Is Lent sacrifice a private thing?

So I started looking for people who are making sacrifices for Lent last week.

The Living staff has been bantering about it and telling stories, so it seemed like a natural story. After all, Lent is a pretty big deal to many Christians.

So I tapped my usual channels for seeking sources… And came up pretty dry.

It seemed almost as though people didn’t want to talk about it — pastors or parishioners. Now I just did a story about how busy this time of year is for pastors, so I didn’t think too much of it.

Then I came across this Michigan newspaper, which drew the ire of readers by asking on Facebook what they were giving up.

And this morning, I read newly minted Cardinal Timothy Dolan claiming that “you’re not supposed to tell!” what you’re giving up.

Dolan was joking, I think. As a neophyte religion reporter, I ask in all sincerity, did I commit a faux pas by asking about Lent sacrifice?

About John Hilton

I grew up in Susquehanna County, Pa. and graduated Syracuse University with a dual degree in journalism/political science in 1998. After working for nearly three years for a weekly paper in upstate New York, I came to southcentral Pennsylvania. I spent 13 years as a reporter and editor for The Sentinel in Carlisle and joined the York Daily Record as religion reporter in September 2011.
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One Response to Is Lent sacrifice a private thing?

  1. Joan says:

    Well, I can only speak about my personal views… but I’ve got two thoughts.

    First, IF you’re going to give something up, then, yes, “Don’t do your good works before men, like the Pharisees do, but do them in secret so that the Lord will see them and praise you in the light.” (Revised Joan Standard Version, meaning I didn’t go look it up exactly, but that’s the general idea.) My all-time favorite pastor did not do imposition of ashes for the same reason, and I still choose not to receive them if I attend a church where they’re given (unless it’s, you know, obviously rude to do so.)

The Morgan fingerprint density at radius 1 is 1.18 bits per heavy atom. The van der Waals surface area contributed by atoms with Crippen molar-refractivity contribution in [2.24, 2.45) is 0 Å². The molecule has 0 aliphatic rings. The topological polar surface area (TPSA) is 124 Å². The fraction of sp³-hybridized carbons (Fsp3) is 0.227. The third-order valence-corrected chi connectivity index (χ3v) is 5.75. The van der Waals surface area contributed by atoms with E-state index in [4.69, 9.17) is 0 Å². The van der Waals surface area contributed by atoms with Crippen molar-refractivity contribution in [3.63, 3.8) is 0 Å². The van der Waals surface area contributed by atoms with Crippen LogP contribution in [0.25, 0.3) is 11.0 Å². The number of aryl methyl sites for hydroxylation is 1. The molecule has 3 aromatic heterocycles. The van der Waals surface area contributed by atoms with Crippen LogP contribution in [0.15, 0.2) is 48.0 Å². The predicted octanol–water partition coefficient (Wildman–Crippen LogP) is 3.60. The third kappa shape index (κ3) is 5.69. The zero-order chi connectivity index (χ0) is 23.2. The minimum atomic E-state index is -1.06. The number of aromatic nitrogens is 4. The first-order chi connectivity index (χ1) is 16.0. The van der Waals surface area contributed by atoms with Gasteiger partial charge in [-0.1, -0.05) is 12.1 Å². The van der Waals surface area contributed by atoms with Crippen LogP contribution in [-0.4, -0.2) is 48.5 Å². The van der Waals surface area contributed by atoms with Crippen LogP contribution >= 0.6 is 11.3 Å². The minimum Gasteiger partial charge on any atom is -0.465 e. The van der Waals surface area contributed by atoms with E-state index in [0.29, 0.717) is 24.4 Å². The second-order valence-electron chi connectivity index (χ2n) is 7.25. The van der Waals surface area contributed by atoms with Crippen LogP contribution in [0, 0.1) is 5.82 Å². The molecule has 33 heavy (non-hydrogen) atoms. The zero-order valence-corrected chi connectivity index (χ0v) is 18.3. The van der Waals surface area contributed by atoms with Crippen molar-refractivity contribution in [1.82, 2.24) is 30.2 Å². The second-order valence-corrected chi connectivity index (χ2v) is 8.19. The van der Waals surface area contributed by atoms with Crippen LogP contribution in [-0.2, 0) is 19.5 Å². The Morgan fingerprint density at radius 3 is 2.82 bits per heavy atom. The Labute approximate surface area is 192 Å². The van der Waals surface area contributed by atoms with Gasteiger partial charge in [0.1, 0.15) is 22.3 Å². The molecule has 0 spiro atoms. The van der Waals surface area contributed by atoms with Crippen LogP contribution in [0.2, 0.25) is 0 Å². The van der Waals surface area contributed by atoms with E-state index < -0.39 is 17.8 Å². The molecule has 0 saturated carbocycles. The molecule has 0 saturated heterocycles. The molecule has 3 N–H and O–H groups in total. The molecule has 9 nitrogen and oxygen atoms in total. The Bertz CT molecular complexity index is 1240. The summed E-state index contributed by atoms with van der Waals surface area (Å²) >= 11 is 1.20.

But here’s the thing I follow. I don’t give stuff up. I don’t think an all-powerful God is glorified by my lack of doughnuts or Diet Pepsi (but I don’t fault anyone who does think that … that’s just my thing.)

    If there is something in my life that’s “an idol” – a thing that’s too important to me and shouldn’t be – then I need to get rid of it, period, and I like to think I can and do, whenever in the calendar year that might be. And by the same token, if there’s really something like that which I need to give up, then I’m not giving it up for 40 days and then picking it back up. If it’s done… it’s done.

    Now, I’m not opposed to things like temporary fasting or silent retreats or the like, where you’re specifically giving up something MAJOR (food/speaking) for a fairly short time to devote all your focus to God. In that case, it’s not about what you’re “giving up,” it’s that you’re devoting so much more time and thought than usual to prayer. So when I hear that people are doing things like that, I don’t have a hard time with it, though again in the “good deeds in secret” vein, I don’t want to see all over someone’s Facebook page a play-by-play during their silent retreat. (Yes, that really happened.)

    … and this comment is why Joan shouldn’t be allowed to stay up til 2:26 a.m. and address deep questions of religious implication!


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